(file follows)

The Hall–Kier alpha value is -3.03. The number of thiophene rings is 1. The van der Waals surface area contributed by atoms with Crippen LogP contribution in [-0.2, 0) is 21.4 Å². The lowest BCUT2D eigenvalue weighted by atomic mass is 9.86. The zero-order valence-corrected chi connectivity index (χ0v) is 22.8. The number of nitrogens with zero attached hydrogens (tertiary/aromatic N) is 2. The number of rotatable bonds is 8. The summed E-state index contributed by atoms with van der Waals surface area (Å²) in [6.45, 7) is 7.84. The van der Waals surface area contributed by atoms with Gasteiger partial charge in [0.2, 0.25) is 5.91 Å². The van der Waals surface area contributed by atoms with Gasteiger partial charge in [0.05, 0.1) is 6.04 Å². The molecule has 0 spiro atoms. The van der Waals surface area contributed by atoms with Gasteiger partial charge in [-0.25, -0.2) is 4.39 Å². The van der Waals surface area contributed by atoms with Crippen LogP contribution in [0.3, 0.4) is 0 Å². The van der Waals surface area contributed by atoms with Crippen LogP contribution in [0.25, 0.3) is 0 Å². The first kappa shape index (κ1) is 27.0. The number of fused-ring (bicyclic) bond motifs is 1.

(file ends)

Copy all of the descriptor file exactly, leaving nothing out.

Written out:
The Hall–Kier alpha value is -3.03. The number of thiophene rings is 1. The van der Waals surface area contributed by atoms with Crippen LogP contribution in [-0.2, 0) is 21.4 Å². The lowest BCUT2D eigenvalue weighted by atomic mass is 9.86. The zero-order valence-corrected chi connectivity index (χ0v) is 22.8. The number of nitrogens with zero attached hydrogens (tertiary/aromatic N) is 2. The number of rotatable bonds is 8. The summed E-state index contributed by atoms with van der Waals surface area (Å²) in [6.45, 7) is 7.84. The van der Waals surface area contributed by atoms with Gasteiger partial charge in [0.2, 0.25) is 5.91 Å². The van der Waals surface area contributed by atoms with Gasteiger partial charge in [0.05, 0.1) is 6.04 Å². The molecule has 0 spiro atoms. The van der Waals surface area contributed by atoms with Gasteiger partial charge in [-0.25, -0.2) is 4.39 Å². The van der Waals surface area contributed by atoms with Crippen LogP contribution in [0.3, 0.4) is 0 Å². The van der Waals surface area contributed by atoms with Crippen LogP contribution in [0.25, 0.3) is 0 Å². The first kappa shape index (κ1) is 27.0. The number of fused-ring (bicyclic) bond motifs is 1.